|On the cover|
Tunnelling Towards Hope
|28 February - 6 March 2014|
A Stronghold of Rulers and Rebels
With the recent death toll jumping to nearly 100 and 1,000 injured, Hrushevskoho Street, one of the strongholds of EuroMaidan’s three-month-long protests, made headlines around the globe. It was here, on 19 January the country’s stand against government corruption, abuse of power, and the violation of human rights turned from peaceful protest to all-out revolution. Having witnessed much over the years, Hrushevskoho is a street with a history, and not only care of recent days.
Acelebrity using their status and intelligence to influence public views and opinion is rarely seen in modern society, even less so in Ukraine. Here, the majority of celebs use their time, effort, and money to enhance or further their career rather than put their name to something that can do good for others. However, as EuroMaidan intensifies, some are making themselves heard – and they fall either side of the EuroMaidan divide.
It used to be that when rebellion and revolution occurred, the intellectual, creative, and spiritual elite would be front and centre.
When Walls Can Talk
People have been writing on walls since the dawn of civilisation, we call it graffiti, and ranges from simple written words to elaborate wall paintings. Sometimes it is merely the creator wanting to leave his or her mark; sometimes there is an underlying social or political reason. And it is due to the latter that graffiti has exploded across Kyiv in recent months. Anti dictator messages aside, we peel back a few layers of paint to look at graffiti in the city in general.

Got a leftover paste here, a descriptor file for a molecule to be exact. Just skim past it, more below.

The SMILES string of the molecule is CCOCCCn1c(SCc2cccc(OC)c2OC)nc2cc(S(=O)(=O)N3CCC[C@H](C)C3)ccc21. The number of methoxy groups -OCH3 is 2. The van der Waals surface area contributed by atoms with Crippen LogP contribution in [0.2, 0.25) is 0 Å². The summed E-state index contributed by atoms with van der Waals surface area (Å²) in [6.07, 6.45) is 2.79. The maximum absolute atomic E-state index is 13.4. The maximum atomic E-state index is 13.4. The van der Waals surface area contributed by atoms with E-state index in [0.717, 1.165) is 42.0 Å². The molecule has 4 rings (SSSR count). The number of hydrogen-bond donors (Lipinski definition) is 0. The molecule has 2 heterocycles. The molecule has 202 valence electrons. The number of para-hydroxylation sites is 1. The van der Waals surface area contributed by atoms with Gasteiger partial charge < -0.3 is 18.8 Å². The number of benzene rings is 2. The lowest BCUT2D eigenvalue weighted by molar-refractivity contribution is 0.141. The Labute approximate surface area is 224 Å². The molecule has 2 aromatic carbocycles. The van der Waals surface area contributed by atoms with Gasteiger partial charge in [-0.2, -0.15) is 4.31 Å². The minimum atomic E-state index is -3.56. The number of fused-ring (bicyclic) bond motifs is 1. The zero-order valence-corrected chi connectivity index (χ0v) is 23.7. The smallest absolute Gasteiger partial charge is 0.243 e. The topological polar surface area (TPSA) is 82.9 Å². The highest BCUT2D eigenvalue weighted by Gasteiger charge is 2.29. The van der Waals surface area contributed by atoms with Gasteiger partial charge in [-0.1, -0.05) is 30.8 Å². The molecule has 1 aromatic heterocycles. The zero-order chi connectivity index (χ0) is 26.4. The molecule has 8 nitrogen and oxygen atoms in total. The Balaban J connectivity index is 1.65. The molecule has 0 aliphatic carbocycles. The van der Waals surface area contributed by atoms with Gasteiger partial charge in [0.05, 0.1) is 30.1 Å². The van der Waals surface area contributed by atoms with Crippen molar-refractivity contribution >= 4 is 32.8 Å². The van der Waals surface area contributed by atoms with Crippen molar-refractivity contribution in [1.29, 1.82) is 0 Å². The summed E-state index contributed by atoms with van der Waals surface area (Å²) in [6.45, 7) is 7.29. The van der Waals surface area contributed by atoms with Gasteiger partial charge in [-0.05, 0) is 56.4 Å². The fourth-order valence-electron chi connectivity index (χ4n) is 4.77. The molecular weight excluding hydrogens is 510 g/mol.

|Just a Minute|
Provocations & Observations (#48)
I’m sure most Ukrainians and expats living in Ukraine will not be feeling too Christmassy right now, what with everything going on in the country. But this is the time to forget about all the stuff going on in the big world, and enjoy the most important things in life – friends and family.
Firstly, it will give us a little time off work.
That time off work leads to the second reason, which is time to spend with those closest to us – our friends and family. I for one am looking forward very much to spending a little more time with my lovely wife Katya and our beautiful baby daughter Mila, and with my good friends. All of them shine brightly in my life, I appreciate having them, and I am looking forward to spending some quality time with them all.
Thirdly, it will give me the opportunity to indulge in good food and booze. Anyone who’s met me will know from one look at my oversized belly I enjoy good food and beer. Most of the year I fight the urges to indulge with the aim of being a little more healthy. But at this time of year I can forget all that, and eat all the fatty, greasy and sugar-laden food I want, while at the same time indulging to the fullest in my great love for beer.
Fourth, I can devote some time to my other great love in life – movies. This time of year is always great for movies – on the TV, there’s the classics along with a good selection of fun from modern times, and the latest blockbusters will be on in the cinemas (including the second installment of The Hobbit). I will be putting my feet up and chilaxing to some great movies, while continuing to enjoy first, second and third.
Finally, I will be spending as much time as possible on Maidan, giving as much support as possible – in my own small way – to the dreams and aspirations of the Ukrainian people.
I wish everyone who reads this, faith, love and hope over this holiday period. And I wish you happiness, success and health in 2014. I hope this country we all live in is a better one. For all of us.
Kyiv Top Five